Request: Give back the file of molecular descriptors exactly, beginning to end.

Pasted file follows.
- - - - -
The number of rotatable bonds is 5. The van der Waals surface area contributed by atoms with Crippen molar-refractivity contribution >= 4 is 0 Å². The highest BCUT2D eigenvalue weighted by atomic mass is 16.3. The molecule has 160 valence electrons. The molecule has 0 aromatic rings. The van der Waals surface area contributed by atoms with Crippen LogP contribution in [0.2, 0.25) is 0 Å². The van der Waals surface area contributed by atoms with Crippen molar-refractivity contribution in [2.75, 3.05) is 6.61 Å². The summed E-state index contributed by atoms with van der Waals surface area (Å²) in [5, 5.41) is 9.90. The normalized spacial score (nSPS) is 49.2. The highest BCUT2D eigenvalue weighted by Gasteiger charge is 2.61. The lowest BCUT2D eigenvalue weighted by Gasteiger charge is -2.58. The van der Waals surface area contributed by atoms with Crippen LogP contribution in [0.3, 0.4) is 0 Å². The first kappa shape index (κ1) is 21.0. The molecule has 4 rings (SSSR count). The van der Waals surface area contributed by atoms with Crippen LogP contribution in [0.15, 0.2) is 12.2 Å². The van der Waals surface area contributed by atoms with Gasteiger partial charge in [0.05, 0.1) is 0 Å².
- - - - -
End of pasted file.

The number of rotatable bonds is 5. The van der Waals surface area contributed by atoms with Crippen molar-refractivity contribution >= 4 is 0 Å². The highest BCUT2D eigenvalue weighted by atomic mass is 16.3. The molecule has 160 valence electrons. The molecule has 0 aromatic rings. The van der Waals surface area contributed by atoms with Crippen LogP contribution in [0.2, 0.25) is 0 Å². The van der Waals surface area contributed by atoms with Crippen molar-refractivity contribution in [2.75, 3.05) is 6.61 Å². The summed E-state index contributed by atoms with van der Waals surface area (Å²) in [5, 5.41) is 9.90. The normalized spacial score (nSPS) is 49.2. The highest BCUT2D eigenvalue weighted by Gasteiger charge is 2.61. The lowest BCUT2D eigenvalue weighted by Gasteiger charge is -2.58. The van der Waals surface area contributed by atoms with Crippen LogP contribution in [0.3, 0.4) is 0 Å². The first kappa shape index (κ1) is 21.0. The molecule has 4 rings (SSSR count). The van der Waals surface area contributed by atoms with Crippen LogP contribution in [0.15, 0.2) is 12.2 Å². The van der Waals surface area contributed by atoms with Gasteiger partial charge in [0.05, 0.1) is 0 Å².